I am looking for a recommendation of an inexpensive scanner radio that should be used to locate animals equipped with 433MHz locator beacons. The beacons (based on DRA887TX) will send periodic tones. The radio needs to have the ability to be connected to a Yagi antenna. I was looking at the Baofeng UV5R scanner. Since I never used anything like this I would like to know if this is useable or not.


I am looking for a recommendation of an inexpensive scanner radio that should be used to locate animals equipped with 433MHz locator beacons.

First, let me clarify some terminology: you don't need a scanner, just a receiver. A scanner is a type of receiver which monitors a large range of frequencies, but you know the exact frequency of your beacon.

The beacons (based on DRA887TX) will send periodic tones.

I just looked up a datasheet for the DRA887TX and it says it uses ASK (amplitude-shift keying) modulation. It's not clear what the levels are or if it's actually OOK (on-off keying, like Morse code but not necessarily the same patterns). In any case the behavior will depend on exactly how you use the module in your beacon circuit.

The key point, however, is that this is not frequency modulation (FM). This means that if you use a FM-only radio such as the Baofeng UV-5R, you will hear silence when picking up the transmission. Silence is distinguishable from the noise you hear when there is no signal at all, but this isn't exactly pleasant to listen to.

  • If your beacon is transmitting an audio-frequency wave (pulse train, rather) into the DATA pin of the transmitter module, then you could use an AM receiver to pick up the tone. (Not a regular "AM radio", because those cannot receive at 433 MHz). Some other models of handheld radios (e.g. the popular Yaesu FT-60) have this capability.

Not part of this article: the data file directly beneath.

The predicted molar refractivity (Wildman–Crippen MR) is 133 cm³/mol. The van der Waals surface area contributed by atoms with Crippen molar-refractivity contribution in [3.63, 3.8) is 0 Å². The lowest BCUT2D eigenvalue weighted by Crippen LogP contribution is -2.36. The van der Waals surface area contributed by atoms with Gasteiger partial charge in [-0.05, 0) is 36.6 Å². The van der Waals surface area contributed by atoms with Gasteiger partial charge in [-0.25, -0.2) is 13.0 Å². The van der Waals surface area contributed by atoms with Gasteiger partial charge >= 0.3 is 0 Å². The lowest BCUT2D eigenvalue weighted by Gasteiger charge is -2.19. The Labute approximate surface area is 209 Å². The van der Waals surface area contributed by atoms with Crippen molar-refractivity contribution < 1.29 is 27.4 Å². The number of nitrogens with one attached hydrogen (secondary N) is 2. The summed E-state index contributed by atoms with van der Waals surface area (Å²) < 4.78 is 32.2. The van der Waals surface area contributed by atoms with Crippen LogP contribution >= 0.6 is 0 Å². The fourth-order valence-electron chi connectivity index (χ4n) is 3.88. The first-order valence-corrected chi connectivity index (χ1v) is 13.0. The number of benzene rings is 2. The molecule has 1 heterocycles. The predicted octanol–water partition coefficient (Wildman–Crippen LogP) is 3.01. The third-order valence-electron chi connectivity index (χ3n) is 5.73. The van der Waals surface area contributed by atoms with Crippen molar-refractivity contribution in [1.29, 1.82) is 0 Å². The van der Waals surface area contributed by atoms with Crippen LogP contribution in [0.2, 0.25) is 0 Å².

• If you are just turning on the transmitter periodically and not doing any actual modulation (this is the simplest circuit design), you will need a receiver suitable for CW (continuous wave), or SSB (single-sideband), reception.

So to summarize, you likely need a receiver (or transceiver) with these specifications:

  • Frequency coverage including 433.92 MHz.
  • Modes including either CW or SSB.

I'm afraid I'm not personally familiar with what products are available with these specifications that are suitable for the purpose, as opposed to being large and expensive.

(Well, you could get an RTL-SDR dongle paired with an Android phone. That's cheap if you have the phone already. Not the best performance, nor battery life, though.)

But now that you know what to look for, you can do some research. It's probably also worth looking for information specifically for direction-finding/"fox-hunting".

The radio needs to have the ability to be connected to a Yagi antenna.

Any radio which has an antenna port can be connected to a Yagi antenna. You may need some type of adapter or pigtail cable.

You may wish to consider using a loop antenna as opposed to a Yagi — this is a popular choice among "fox hunters". It is more compact and allows for getting a much more precise determination of the direction, but you have to listen for the absence of the signal (null) rather than its presence.

  • $\begingroup$ Thank you for this excellent response. The TX will be modulated (toggling data input). However as you pointed out this will still not create a FM signal that can be picked up with regular FM receiver. How is the feature on the Yaesu FT-60 called to decode AM signal on a FM band? $\endgroup$
    – optronik
    Mar 4 '16 at 15:23
  • $\begingroup$ I'd be surprised if an FT-60 can receive AM on the 70cm band; most ham radio handhelds receive AM only on the civilian aviation band between 108 and 137 MHz. (But I've been wrong before, ha ha.) A Yaesu FT-817 would be a good ham radio for receiving AM in the 70cm band, but they cost a few hundred US dollars. I think the OP's original instinct has merit: if he or she could find a handheld scanner that could do it, the scanner is likely to be cheaper than an FT-817. $\endgroup$
    – rclocher3
    Apr 13 '16 at 16:44
  • $\begingroup$ @rclocher3 The FT-60 auto-selects mode based on band but can be set to AM mode at any frequency (menu item 40 "RX MOD"). I've just tested that it is capable of AM reception on 70 cm. (It is not capable of AM transmission at all.) $\endgroup$
    – Kevin Reid AG6YO
    Apr 13 '16 at 17:53
  • $\begingroup$ See, there I go again, ha ha! $\endgroup$
    – rclocher3
    Apr 13 '16 at 18:10

If you want to try and visualise the excellent advice from Kevin, look for http://www.homingin.com/intlfox.html "Introduction to ARDF -- Radio-Orienteering".

The frequency may be different but the tools and techniques will be exactly the same.


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